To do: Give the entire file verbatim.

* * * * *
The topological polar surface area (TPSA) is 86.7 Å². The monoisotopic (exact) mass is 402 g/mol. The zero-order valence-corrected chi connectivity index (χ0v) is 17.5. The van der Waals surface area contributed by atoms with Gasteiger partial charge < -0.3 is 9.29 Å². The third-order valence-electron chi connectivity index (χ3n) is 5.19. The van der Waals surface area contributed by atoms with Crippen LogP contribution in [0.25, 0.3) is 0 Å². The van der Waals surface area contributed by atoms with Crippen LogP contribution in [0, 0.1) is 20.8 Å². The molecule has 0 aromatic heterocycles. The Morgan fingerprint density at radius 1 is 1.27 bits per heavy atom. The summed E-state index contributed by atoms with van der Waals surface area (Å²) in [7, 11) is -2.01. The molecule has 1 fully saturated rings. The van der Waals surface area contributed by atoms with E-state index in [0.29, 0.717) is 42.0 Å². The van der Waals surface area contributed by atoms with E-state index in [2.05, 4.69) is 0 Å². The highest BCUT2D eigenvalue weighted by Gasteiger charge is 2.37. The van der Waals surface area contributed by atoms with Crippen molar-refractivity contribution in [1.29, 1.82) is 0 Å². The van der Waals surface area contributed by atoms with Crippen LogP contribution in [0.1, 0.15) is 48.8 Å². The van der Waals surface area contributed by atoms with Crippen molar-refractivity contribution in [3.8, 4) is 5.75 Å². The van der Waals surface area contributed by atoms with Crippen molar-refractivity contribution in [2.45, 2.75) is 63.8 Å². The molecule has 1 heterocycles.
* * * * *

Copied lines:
The topological polar surface area (TPSA) is 86.7 Å². The monoisotopic (exact) mass is 402 g/mol. The zero-order valence-corrected chi connectivity index (χ0v) is 17.5. The van der Waals surface area contributed by atoms with Gasteiger partial charge < -0.3 is 9.29 Å². The third-order valence-electron chi connectivity index (χ3n) is 5.19. The van der Waals surface area contributed by atoms with Crippen LogP contribution in [0.25, 0.3) is 0 Å². The van der Waals surface area contributed by atoms with Crippen LogP contribution in [0, 0.1) is 20.8 Å². The molecule has 0 aromatic heterocycles. The Morgan fingerprint density at radius 1 is 1.27 bits per heavy atom. The summed E-state index contributed by atoms with van der Waals surface area (Å²) in [7, 11) is -2.01. The molecule has 1 fully saturated rings. The van der Waals surface area contributed by atoms with E-state index in [0.29, 0.717) is 42.0 Å². The van der Waals surface area contributed by atoms with E-state index in [2.05, 4.69) is 0 Å². The highest BCUT2D eigenvalue weighted by Gasteiger charge is 2.37. The van der Waals surface area contributed by atoms with Crippen molar-refractivity contribution in [1.29, 1.82) is 0 Å². The van der Waals surface area contributed by atoms with Crippen LogP contribution in [0.1, 0.15) is 48.8 Å². The van der Waals surface area contributed by atoms with Crippen molar-refractivity contribution in [3.8, 4) is 5.75 Å². The van der Waals surface area contributed by atoms with Crippen molar-refractivity contribution in [2.45, 2.75) is 63.8 Å². The molecule has 1 heterocycles.